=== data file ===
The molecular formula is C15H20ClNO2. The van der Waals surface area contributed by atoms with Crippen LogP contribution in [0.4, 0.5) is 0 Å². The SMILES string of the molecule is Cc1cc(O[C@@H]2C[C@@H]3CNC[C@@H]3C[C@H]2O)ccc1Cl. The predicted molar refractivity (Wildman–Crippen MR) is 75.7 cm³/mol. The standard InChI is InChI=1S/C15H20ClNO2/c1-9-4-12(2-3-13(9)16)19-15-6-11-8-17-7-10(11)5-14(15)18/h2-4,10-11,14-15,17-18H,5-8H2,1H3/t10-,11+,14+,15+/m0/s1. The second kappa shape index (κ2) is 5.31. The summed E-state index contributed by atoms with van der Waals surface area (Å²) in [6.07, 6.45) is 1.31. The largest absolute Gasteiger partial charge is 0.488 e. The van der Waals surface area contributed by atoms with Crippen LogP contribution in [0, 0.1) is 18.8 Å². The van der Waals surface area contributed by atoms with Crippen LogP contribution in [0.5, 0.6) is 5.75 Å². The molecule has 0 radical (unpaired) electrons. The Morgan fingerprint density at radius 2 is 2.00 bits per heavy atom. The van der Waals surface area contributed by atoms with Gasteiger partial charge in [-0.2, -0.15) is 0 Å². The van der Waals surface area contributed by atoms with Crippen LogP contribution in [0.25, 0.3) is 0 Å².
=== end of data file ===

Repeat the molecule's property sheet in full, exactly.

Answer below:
The molecular formula is C15H20ClNO2. The van der Waals surface area contributed by atoms with Crippen LogP contribution in [0.4, 0.5) is 0 Å². The SMILES string of the molecule is Cc1cc(O[C@@H]2C[C@@H]3CNC[C@@H]3C[C@H]2O)ccc1Cl. The predicted molar refractivity (Wildman–Crippen MR) is 75.7 cm³/mol. The standard InChI is InChI=1S/C15H20ClNO2/c1-9-4-12(2-3-13(9)16)19-15-6-11-8-17-7-10(11)5-14(15)18/h2-4,10-11,14-15,17-18H,5-8H2,1H3/t10-,11+,14+,15+/m0/s1. The second kappa shape index (κ2) is 5.31. The summed E-state index contributed by atoms with van der Waals surface area (Å²) in [6.07, 6.45) is 1.31. The largest absolute Gasteiger partial charge is 0.488 e. The van der Waals surface area contributed by atoms with Crippen LogP contribution in [0, 0.1) is 18.8 Å². The van der Waals surface area contributed by atoms with Crippen LogP contribution in [0.5, 0.6) is 5.75 Å². The molecule has 0 radical (unpaired) electrons. The Morgan fingerprint density at radius 2 is 2.00 bits per heavy atom. The van der Waals surface area contributed by atoms with Gasteiger partial charge in [-0.2, -0.15) is 0 Å². The van der Waals surface area contributed by atoms with Crippen LogP contribution in [0.25, 0.3) is 0 Å².